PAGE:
But he is a good friend of the NBA and our players, has worked arduously in many good causes, and we work together in many matters. I have a great deal of respect for him. We would just call this a disagreement amongst friends.
We're going to have a good year. We are waiting anxiously, watching the summer league to see what additional players will be playing in Miami. We have a lot of teams that like their rosters and are looking forward to the season. And I think that, as I've said to others, I came of age as Commissioner when there were these two teams called Boston and L.A. who actually didn't have three Hall of Famers but four, sometimes four and a half. For those of you who are maybe too young to remember, there was this guy named Larry and Kevin and Robert, D.J. Danny Ainge, throw in along the way a Bill Walton or a Scott Wedman, all kinds of other things, you know. Michael Jordan had a heck of a run, but he had this guy named Scottie Pippen, Bill Cartwright, Horace Grant, Mr. Harper, Kerr, Paxson.
I mean, I think the one thing we all learned, and I don't mean to diminish the reigning champion Lakers who may have that now with Pau and Andrew Bynum and this guy called Kobe, getting some Hall of Fame games from Artest and Lamar Odom. It's going to be great. As fans we're really excited. So let's not get too overexcited by other issues here.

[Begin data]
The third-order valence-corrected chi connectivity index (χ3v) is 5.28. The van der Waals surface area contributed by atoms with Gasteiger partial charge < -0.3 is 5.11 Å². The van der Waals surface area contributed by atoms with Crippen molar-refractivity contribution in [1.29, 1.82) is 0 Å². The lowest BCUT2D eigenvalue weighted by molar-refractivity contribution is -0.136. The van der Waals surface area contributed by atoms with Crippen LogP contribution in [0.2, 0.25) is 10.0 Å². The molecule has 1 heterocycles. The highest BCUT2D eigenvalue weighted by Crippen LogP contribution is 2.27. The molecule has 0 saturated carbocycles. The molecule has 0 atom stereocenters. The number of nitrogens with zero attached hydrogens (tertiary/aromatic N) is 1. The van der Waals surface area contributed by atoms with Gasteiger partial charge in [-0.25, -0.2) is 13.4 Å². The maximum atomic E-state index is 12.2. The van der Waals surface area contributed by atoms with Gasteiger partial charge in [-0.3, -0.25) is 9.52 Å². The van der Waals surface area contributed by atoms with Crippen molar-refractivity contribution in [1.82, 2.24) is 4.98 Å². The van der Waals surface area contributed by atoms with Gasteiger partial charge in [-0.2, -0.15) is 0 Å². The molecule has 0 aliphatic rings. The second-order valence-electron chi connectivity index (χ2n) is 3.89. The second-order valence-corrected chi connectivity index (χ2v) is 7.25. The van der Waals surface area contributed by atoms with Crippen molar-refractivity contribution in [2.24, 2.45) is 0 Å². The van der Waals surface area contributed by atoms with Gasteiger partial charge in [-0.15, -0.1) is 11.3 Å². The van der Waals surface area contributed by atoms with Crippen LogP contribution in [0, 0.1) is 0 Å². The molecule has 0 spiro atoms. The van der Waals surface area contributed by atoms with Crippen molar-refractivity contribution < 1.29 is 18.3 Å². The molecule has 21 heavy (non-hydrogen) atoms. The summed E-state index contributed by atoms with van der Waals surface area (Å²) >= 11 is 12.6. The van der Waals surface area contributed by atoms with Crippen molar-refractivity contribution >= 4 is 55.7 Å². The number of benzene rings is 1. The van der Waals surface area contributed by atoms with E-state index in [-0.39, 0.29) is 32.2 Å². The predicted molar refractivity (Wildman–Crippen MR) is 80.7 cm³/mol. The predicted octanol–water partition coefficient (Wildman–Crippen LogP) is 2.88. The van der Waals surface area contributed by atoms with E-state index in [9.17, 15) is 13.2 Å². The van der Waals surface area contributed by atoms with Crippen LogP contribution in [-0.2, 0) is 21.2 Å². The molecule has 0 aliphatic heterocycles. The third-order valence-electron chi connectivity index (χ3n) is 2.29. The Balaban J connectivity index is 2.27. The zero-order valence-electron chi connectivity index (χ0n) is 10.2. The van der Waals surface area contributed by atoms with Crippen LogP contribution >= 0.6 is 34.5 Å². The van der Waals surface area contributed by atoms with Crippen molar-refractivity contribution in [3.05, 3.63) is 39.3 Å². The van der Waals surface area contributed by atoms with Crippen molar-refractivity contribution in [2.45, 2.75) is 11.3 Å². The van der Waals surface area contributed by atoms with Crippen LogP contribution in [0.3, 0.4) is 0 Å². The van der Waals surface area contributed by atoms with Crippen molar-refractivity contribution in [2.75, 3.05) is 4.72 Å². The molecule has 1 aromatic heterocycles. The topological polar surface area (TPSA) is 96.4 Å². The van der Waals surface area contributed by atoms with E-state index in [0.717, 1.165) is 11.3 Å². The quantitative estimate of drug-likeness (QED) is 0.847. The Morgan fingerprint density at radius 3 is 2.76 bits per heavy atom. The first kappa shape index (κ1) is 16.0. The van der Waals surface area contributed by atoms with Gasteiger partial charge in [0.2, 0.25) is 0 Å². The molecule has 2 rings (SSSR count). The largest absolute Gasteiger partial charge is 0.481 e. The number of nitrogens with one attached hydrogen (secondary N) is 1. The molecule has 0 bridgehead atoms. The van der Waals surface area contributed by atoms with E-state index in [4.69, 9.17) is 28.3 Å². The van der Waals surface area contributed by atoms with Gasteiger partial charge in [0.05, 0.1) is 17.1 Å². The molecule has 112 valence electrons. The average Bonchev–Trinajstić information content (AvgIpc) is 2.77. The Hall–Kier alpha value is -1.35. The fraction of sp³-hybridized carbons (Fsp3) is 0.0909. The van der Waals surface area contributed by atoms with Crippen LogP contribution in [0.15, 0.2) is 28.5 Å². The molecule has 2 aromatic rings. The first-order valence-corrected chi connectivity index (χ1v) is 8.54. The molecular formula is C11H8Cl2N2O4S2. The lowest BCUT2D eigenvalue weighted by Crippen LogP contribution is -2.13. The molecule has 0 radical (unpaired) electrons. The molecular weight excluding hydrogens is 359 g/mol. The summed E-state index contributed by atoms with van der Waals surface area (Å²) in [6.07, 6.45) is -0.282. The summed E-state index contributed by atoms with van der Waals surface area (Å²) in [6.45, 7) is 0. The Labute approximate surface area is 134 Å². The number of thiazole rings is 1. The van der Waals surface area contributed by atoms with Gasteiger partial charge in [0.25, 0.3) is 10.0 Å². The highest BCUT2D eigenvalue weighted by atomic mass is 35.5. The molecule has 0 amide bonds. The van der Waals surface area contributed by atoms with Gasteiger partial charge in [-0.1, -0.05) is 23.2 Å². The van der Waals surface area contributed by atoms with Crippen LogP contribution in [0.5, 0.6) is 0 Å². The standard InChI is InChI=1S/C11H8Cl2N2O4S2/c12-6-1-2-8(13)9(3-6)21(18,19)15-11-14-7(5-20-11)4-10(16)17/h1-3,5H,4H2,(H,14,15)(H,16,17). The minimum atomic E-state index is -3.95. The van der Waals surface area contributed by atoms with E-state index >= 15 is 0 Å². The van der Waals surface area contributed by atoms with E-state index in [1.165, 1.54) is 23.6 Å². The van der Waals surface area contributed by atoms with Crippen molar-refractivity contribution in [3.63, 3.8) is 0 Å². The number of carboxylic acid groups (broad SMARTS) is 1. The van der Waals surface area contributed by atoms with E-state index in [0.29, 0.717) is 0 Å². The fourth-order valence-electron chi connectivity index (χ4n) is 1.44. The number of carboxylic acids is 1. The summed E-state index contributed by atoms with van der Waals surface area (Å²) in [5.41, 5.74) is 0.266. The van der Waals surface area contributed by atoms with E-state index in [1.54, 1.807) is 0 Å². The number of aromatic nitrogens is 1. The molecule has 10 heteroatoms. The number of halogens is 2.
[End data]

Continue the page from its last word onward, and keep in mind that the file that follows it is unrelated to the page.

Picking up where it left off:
We probably have more season tickets sold right now than at any other pre-season time in our history, or actually at all in our history, period. So that's good.
With respect to Collective Bargaining, we reviewed with our teams the importance of it. Our finances are what they are. Really, we've provided them to the players. I think, as I understand their answer, is that, We agree with your numbers, we just would eliminate some of them from the final calculation.
So we're not as far apart as they would say at all. It's just that they don't like our numbers, and they would change them. We reviewed that with the owners. But that's understandable.
We reviewed their proposal with the owners. Basically where we are is that we're asking for fundamental changes in the system and the players, as Billy Hunter has said publicly, would very much like the present system to continue. So you can fill in the gaps for yourselves on that. We don't really want to negotiate that here.
And the system is the system which we're living under. That is to say, our teams are urged and expected to compete as hard as they can within the system. If they have cap room, owners spend it because they want to win. That's a good thing for our fans and a good thing for our players, but it isn't a great thing for our owners.